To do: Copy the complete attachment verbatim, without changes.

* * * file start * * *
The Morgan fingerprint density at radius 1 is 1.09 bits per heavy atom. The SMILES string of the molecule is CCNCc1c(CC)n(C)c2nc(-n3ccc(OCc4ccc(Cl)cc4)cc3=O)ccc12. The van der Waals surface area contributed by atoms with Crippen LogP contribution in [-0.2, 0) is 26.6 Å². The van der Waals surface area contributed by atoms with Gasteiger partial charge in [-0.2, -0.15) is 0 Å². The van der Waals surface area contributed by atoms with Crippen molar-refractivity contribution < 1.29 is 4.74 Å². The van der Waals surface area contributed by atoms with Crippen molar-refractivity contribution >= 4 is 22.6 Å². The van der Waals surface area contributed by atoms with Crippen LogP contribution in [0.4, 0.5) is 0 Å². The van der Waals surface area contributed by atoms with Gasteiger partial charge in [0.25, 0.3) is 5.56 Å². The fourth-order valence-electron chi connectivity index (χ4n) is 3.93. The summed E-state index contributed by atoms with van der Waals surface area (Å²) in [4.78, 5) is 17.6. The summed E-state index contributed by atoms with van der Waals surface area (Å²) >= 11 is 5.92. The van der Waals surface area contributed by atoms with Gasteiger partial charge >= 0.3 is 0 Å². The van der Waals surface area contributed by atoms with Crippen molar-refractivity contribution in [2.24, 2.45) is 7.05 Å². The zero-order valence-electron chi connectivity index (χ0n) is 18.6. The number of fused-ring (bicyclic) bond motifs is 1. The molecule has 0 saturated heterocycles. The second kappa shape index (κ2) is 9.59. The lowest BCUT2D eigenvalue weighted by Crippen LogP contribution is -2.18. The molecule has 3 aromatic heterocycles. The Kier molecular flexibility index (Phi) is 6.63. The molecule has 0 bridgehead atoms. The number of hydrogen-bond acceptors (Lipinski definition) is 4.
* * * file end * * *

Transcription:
The Morgan fingerprint density at radius 1 is 1.09 bits per heavy atom. The SMILES string of the molecule is CCNCc1c(CC)n(C)c2nc(-n3ccc(OCc4ccc(Cl)cc4)cc3=O)ccc12. The van der Waals surface area contributed by atoms with Crippen LogP contribution in [-0.2, 0) is 26.6 Å². The van der Waals surface area contributed by atoms with Gasteiger partial charge in [-0.2, -0.15) is 0 Å². The van der Waals surface area contributed by atoms with Crippen molar-refractivity contribution < 1.29 is 4.74 Å². The van der Waals surface area contributed by atoms with Crippen molar-refractivity contribution >= 4 is 22.6 Å². The van der Waals surface area contributed by atoms with Crippen LogP contribution in [0.4, 0.5) is 0 Å². The van der Waals surface area contributed by atoms with Gasteiger partial charge in [0.25, 0.3) is 5.56 Å². The fourth-order valence-electron chi connectivity index (χ4n) is 3.93. The summed E-state index contributed by atoms with van der Waals surface area (Å²) in [4.78, 5) is 17.6. The summed E-state index contributed by atoms with van der Waals surface area (Å²) >= 11 is 5.92. The van der Waals surface area contributed by atoms with Gasteiger partial charge >= 0.3 is 0 Å². The van der Waals surface area contributed by atoms with Crippen molar-refractivity contribution in [2.24, 2.45) is 7.05 Å². The zero-order valence-electron chi connectivity index (χ0n) is 18.6. The number of fused-ring (bicyclic) bond motifs is 1. The molecule has 0 saturated heterocycles. The second kappa shape index (κ2) is 9.59. The lowest BCUT2D eigenvalue weighted by Crippen LogP contribution is -2.18. The molecule has 3 aromatic heterocycles. The Kier molecular flexibility index (Phi) is 6.63. The molecule has 0 bridgehead atoms. The number of hydrogen-bond acceptors (Lipinski definition) is 4.